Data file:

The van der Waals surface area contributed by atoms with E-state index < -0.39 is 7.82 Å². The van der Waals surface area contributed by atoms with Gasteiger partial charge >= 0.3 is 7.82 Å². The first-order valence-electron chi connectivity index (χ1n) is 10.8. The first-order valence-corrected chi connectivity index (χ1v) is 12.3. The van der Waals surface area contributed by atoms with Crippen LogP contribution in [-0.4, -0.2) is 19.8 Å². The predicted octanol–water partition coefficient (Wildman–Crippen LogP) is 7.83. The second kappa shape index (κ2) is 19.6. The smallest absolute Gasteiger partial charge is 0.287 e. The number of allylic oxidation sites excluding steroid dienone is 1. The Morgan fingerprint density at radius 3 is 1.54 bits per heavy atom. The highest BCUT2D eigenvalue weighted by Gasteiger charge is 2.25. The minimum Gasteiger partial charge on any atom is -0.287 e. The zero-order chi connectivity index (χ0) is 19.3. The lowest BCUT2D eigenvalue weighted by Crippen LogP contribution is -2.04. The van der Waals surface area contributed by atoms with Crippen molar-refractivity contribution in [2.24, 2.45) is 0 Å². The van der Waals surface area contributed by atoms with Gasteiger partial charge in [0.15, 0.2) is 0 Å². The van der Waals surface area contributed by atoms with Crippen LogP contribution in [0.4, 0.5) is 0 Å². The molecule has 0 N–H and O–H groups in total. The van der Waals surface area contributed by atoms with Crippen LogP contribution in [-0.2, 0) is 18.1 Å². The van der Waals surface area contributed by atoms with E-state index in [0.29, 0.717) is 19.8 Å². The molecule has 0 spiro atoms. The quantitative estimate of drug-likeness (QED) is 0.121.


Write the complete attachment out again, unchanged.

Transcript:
The van der Waals surface area contributed by atoms with E-state index < -0.39 is 7.82 Å². The van der Waals surface area contributed by atoms with Gasteiger partial charge >= 0.3 is 7.82 Å². The first-order valence-electron chi connectivity index (χ1n) is 10.8. The first-order valence-corrected chi connectivity index (χ1v) is 12.3. The van der Waals surface area contributed by atoms with Crippen LogP contribution in [-0.4, -0.2) is 19.8 Å². The predicted octanol–water partition coefficient (Wildman–Crippen LogP) is 7.83. The second kappa shape index (κ2) is 19.6. The smallest absolute Gasteiger partial charge is 0.287 e. The number of allylic oxidation sites excluding steroid dienone is 1. The Morgan fingerprint density at radius 3 is 1.54 bits per heavy atom. The highest BCUT2D eigenvalue weighted by Gasteiger charge is 2.25. The minimum Gasteiger partial charge on any atom is -0.287 e. The zero-order chi connectivity index (χ0) is 19.3. The lowest BCUT2D eigenvalue weighted by Crippen LogP contribution is -2.04. The van der Waals surface area contributed by atoms with Crippen molar-refractivity contribution in [2.24, 2.45) is 0 Å². The van der Waals surface area contributed by atoms with Gasteiger partial charge in [0.15, 0.2) is 0 Å². The van der Waals surface area contributed by atoms with Crippen LogP contribution in [0.4, 0.5) is 0 Å². The molecule has 0 N–H and O–H groups in total. The van der Waals surface area contributed by atoms with Crippen LogP contribution in [-0.2, 0) is 18.1 Å². The van der Waals surface area contributed by atoms with E-state index in [0.29, 0.717) is 19.8 Å². The molecule has 0 spiro atoms. The quantitative estimate of drug-likeness (QED) is 0.121.